I guess we'll see whether that's responsive enough to handle rapidly changing loads in an eVTOL application, but even if it doesn't completely eliminate the buffer, it'll definitely reduce its size and weight considerably. What the customer does with the weight savings, of course, is up to them; Ivanenko says there are opportunities for extra seats, extra cargo, or indeed extra fuel to increase range.

HyPoint currently has more than two million dollars worth of work in progress for two paying customers: ZeroAvia and the Piasecki Helicopter Corporation. "We can't disclose specific data on these projects, but we're definitely developing something interesting with them," says Ivanenko. "When the time is right, we'll make a revelation together. But we're not saying we're ready to go, we're already going. These prototype validations are part of our multi-step agreements with our existing customers."

Exploded version of a production design, with the air compressor in the center

A further US$50-60 million worth of work is awaiting final signoff, he tells us, starting around 2023 and contingent upon HyPoint getting a system into an aircraft certified by the FAA. HyPoint won't be directly responsible for certification; it'll be up to the customers as they certify their aircraft, but the company has brought a certification advisor aboard to liaise with regulators and make the process run more smoothly.

"2022 will be a crucial year for the aviation market," says Ivanenko. "Everybody expects to fly with different kinds of fuel cells in different aircraft in 2022-23. After that, I think it'll take half a year to a year for certification, and then commercial integration. Two to three years from now is my expectation. And in two years we'll have a full scale system, and we'll be the leader in that market. Our system can of course be integrated in cars, or heavy duty trucks, or marine applications. But for those markets, it's nice to have high specific power, but it's not crucial. In aviation, you must have high specific power. That's why we're focused specifically on that market."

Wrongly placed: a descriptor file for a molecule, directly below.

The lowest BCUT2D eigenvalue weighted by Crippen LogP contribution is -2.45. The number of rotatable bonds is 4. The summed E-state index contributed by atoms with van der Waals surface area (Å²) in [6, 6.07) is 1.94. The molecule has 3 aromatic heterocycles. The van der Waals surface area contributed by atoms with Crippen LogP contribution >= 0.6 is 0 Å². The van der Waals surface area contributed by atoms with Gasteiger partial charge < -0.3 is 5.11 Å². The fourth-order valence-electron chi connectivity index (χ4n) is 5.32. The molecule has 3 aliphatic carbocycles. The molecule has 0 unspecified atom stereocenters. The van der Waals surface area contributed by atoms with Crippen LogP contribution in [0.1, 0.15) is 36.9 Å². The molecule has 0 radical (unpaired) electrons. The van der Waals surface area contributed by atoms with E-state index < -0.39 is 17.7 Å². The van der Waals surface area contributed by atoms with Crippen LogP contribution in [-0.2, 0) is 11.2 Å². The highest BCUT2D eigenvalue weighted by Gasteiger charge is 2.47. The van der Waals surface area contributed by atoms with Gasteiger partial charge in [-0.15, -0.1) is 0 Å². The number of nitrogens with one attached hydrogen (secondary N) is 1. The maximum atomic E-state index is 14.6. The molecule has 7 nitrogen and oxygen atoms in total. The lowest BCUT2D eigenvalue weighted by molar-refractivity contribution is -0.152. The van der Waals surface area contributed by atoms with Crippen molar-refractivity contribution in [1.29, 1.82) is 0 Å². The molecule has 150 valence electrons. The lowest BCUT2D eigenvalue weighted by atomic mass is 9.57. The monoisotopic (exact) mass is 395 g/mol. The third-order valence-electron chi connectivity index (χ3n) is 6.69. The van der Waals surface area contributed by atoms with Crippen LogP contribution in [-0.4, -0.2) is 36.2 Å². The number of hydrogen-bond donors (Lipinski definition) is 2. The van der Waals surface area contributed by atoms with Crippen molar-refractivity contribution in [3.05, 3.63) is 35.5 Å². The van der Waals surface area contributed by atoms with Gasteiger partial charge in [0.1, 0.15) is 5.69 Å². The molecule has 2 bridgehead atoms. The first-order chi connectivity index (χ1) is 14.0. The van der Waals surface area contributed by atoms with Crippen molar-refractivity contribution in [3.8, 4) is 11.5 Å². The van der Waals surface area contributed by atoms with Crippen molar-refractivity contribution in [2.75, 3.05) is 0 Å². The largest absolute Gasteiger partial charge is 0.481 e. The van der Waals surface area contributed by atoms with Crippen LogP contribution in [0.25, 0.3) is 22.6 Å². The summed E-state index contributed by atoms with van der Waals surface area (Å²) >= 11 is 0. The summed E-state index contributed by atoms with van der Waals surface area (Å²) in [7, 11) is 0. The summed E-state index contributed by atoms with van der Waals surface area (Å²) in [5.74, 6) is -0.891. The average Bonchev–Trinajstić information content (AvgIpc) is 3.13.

The HyPoint team is currently working on a next level validation prototype. This will be a single module designed to fit into a multi-module arrangement for production. This year, it plans to begin building an initial manufacturing site with capability for between 2-10 megawatts per year. It'll be raising funds from various investors to take things to the next level.

The prototype's fuel cell stack itself

"I think a lot of people are starting to believe in hydrogen, and that's really great," says Ivanenko. "If you want to solve the problem of climate change in aviation, hydrogen is the answer for energy storage. You can generate hydrogen from renewable energy; solar, wind, whatever, and deliver it to anywhere in the world." Indeed, airports may even be able to leverage their large surface areas to generate their own renewable energy, running hydrolyzers on site to contribute their own source of clean fuel.

It's a promising sector, and HyPoint may be in a great position to make a lasting contribution.

Source: HyPoint

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Using hydrogen as fuel for any land/sea/air vehicle is a bad idea since hydrogen is explosive!
(See videos of Hindenburg & Challenger disasters for example!)

Not to mention, it would require massive infrastructure & aircraft changes!

Best solution to make all aircraft carbon-neutral is the same as all heavy trucks, trains, ships, tractors, tanks etc, which is start producing biodiesel fuel at large scales (from industrial/agricultural/forestry waste & biomass/trash/sewage)!
(Biodiesel can easily be converted to jet fuel!)
It's too bad you need your maximum power for takeoff -- in flight you should be able to run a compressor off ram air.
Clearly you are have no idea how far hydrogen fuel cell technology has come !
It is a total game changer, holding on to primitive technology always leads to a dead end.
Peter Forte
Truly ground-breaking!! One question, liquid hydrogen is indeed safer, but the cooling cost to make liquid hydrogen?
I've observed the negative regard to hydrogen, and part of it is a fear factor. These things can and will be solved through innovation. Batteries are great for smaller applications like cordless power tools, but when it comes to aviation, the need is definitely there because weight is such an issue. I have my doubts that the present aviation industry produces only 2.5% of global greenhouse gases.